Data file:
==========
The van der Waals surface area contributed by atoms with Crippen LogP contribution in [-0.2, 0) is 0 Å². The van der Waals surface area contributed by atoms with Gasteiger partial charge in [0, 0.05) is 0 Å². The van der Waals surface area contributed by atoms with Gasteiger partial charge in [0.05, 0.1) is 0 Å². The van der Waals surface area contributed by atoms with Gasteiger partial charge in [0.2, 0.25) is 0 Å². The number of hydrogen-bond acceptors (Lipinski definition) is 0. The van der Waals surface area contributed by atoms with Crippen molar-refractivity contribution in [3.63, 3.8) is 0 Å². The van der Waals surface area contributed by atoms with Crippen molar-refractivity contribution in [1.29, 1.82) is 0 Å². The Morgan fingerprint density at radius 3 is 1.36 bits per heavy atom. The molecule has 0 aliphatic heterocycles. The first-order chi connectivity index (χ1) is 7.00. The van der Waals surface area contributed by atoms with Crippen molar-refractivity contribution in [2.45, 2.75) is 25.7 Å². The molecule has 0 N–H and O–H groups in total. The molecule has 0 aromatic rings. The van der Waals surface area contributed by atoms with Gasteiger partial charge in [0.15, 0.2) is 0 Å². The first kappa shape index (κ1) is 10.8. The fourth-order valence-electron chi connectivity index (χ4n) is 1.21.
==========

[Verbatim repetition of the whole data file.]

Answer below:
The van der Waals surface area contributed by atoms with Crippen LogP contribution in [-0.2, 0) is 0 Å². The van der Waals surface area contributed by atoms with Gasteiger partial charge in [0, 0.05) is 0 Å². The van der Waals surface area contributed by atoms with Gasteiger partial charge in [0.05, 0.1) is 0 Å². The van der Waals surface area contributed by atoms with Gasteiger partial charge in [0.2, 0.25) is 0 Å². The number of hydrogen-bond acceptors (Lipinski definition) is 0. The van der Waals surface area contributed by atoms with Crippen molar-refractivity contribution in [3.63, 3.8) is 0 Å². The van der Waals surface area contributed by atoms with Crippen molar-refractivity contribution in [1.29, 1.82) is 0 Å². The Morgan fingerprint density at radius 3 is 1.36 bits per heavy atom. The molecule has 0 aliphatic heterocycles. The first-order chi connectivity index (χ1) is 7.00. The van der Waals surface area contributed by atoms with Crippen molar-refractivity contribution in [2.45, 2.75) is 25.7 Å². The molecule has 0 N–H and O–H groups in total. The molecule has 0 aromatic rings. The van der Waals surface area contributed by atoms with Gasteiger partial charge in [0.15, 0.2) is 0 Å². The first kappa shape index (κ1) is 10.8. The fourth-order valence-electron chi connectivity index (χ4n) is 1.21.